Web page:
SHELL has drawn a mixed response from environmental groups after stating its intention to leave the huge steel-and-concrete legs of its Brent oil platforms in the North Sea when it completes decommissioning.
A company spokesman last week confirmed plans to seek an exemption from the UK government allowing the legs, which each weigh around 300,000 tonnes, to be left in the sea on safety grounds.
The Brent fields are just over 100 miles to the north-east of Shetland.
Environmental groups including WWF have expressed concern, along with Scottish Green MSP Mark Ruskell – party spokesman for climate, energy and the environment.
Ruskell said Shell and its shareholders had made millions from North Sea oil and gas. It now “has a duty to give something back” and has “the money, the manpower and the ingenuity” to find a safe way to remove the structures.
“Just because these steel and concrete structures are difficult and expensive to deconstruct and move doesn’t mean Shell should walk away from its responsibilities.
“Unless there is an overwhelming environmental case for retaining some structures on the seabed then they should be removed in their entirety.”
Locally, marine pollution organisation KIMO’s secretariat Arabelle Bentley said there may be “exceptional circumstances” where leaving installations at sea was the least harmful option.
“KIMO has always supported the onshore decommissioning of disused offshore installations on the principle of protection of the environment,” she said.
“Whilst we affirm that reuse, recycling or final disposal on land should be the default position, we recognise that there may be exceptional circumstances under which comparative assessment indicates that the potential harm to the marine environment will be greater if some parts of an installation are removed than if they are left in place.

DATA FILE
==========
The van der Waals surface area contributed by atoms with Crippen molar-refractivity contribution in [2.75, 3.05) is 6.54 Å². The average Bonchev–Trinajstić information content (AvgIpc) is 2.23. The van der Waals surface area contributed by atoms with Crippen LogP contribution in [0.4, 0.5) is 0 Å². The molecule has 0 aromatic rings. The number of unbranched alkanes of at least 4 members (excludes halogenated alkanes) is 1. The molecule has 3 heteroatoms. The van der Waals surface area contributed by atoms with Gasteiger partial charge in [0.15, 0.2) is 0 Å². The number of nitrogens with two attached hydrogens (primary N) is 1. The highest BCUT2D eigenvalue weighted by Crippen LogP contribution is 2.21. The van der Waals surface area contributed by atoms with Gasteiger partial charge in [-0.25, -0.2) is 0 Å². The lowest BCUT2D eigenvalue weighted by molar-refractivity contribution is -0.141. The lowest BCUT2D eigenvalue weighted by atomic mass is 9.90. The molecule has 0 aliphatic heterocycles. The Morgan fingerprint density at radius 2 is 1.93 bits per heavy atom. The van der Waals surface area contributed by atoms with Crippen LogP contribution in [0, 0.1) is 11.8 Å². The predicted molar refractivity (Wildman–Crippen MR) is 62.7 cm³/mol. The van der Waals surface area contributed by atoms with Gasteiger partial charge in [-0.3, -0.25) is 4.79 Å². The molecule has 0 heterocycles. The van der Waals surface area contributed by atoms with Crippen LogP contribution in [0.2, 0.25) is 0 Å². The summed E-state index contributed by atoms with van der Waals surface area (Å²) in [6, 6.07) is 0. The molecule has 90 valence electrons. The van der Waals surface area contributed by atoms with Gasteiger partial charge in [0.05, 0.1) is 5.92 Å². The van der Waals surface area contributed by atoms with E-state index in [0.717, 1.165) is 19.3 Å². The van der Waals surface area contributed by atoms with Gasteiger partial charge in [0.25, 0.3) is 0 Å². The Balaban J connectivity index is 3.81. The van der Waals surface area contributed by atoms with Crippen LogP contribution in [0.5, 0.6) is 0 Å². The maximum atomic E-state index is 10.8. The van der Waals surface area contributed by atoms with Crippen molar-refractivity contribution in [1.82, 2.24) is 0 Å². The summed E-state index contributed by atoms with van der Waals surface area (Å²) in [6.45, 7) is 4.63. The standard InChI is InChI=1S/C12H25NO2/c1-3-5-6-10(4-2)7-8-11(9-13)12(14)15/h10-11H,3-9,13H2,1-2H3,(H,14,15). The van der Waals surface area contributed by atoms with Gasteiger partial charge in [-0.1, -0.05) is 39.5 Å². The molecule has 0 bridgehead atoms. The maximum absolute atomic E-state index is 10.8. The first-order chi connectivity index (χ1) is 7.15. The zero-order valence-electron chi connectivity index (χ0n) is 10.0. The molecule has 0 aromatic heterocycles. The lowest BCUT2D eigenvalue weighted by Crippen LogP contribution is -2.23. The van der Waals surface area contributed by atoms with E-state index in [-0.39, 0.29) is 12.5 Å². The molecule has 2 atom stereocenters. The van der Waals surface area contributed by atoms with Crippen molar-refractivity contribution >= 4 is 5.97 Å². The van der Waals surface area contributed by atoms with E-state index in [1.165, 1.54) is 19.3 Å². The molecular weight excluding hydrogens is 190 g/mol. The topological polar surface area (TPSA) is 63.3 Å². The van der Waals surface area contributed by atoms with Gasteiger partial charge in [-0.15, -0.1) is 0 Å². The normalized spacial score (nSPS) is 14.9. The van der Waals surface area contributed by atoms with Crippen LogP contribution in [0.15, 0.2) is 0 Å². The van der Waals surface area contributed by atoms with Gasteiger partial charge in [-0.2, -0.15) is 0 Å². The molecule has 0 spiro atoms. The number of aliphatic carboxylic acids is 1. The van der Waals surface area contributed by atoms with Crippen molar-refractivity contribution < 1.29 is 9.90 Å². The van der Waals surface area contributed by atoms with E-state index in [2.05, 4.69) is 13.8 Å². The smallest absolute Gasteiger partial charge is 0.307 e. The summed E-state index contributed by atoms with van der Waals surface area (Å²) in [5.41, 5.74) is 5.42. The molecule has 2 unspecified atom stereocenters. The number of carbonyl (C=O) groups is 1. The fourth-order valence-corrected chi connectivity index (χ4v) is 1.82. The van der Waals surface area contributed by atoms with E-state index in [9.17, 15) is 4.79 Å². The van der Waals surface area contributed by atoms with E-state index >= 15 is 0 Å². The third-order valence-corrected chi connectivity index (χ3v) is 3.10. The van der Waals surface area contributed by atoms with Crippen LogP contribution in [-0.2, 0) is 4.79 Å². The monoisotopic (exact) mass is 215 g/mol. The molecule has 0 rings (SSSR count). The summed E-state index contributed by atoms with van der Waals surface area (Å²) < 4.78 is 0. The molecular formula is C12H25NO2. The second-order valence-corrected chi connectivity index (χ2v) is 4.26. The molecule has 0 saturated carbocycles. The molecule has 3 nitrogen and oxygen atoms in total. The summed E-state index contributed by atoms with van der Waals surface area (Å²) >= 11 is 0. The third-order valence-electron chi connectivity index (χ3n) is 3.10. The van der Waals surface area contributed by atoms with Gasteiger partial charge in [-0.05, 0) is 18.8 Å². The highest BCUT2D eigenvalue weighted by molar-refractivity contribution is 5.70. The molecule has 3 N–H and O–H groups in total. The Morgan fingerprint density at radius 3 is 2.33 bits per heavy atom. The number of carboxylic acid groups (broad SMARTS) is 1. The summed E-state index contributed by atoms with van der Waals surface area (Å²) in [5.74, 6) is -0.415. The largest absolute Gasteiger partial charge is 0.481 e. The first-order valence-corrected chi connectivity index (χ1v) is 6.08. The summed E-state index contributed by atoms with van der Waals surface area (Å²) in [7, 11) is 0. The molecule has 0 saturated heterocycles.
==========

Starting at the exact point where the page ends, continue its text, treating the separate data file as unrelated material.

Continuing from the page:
“Provided that the responsible parties have made adequate provision for implementation of robust, ongoing monitoring and assessment of installations left in situ, and for establishing and satisfying legal liabilities, in exceptional circumstances decommissioning at sea may be an environmentally-sound option.”
She added KIMO would await Shell’s final decommissioning plan – to be submitted to the UK department for energy and climate change – and would make a further response if appropriate.
A Shell spokesman said: “Following extensive consultation with a wide range of stakeholders, Shell intends to submit a comprehensive decommissioning plan for the Brent oil and gas field to DECC before the end of 2016.
“As part of this plan, Shell will recommend that the gravity base structures of three of the Brent platforms should be left in place.
“Work is continuing to prepare the Brent Delta platform ahead of its topsides being removed in a single lift operation, which is expected to take place in 2017.”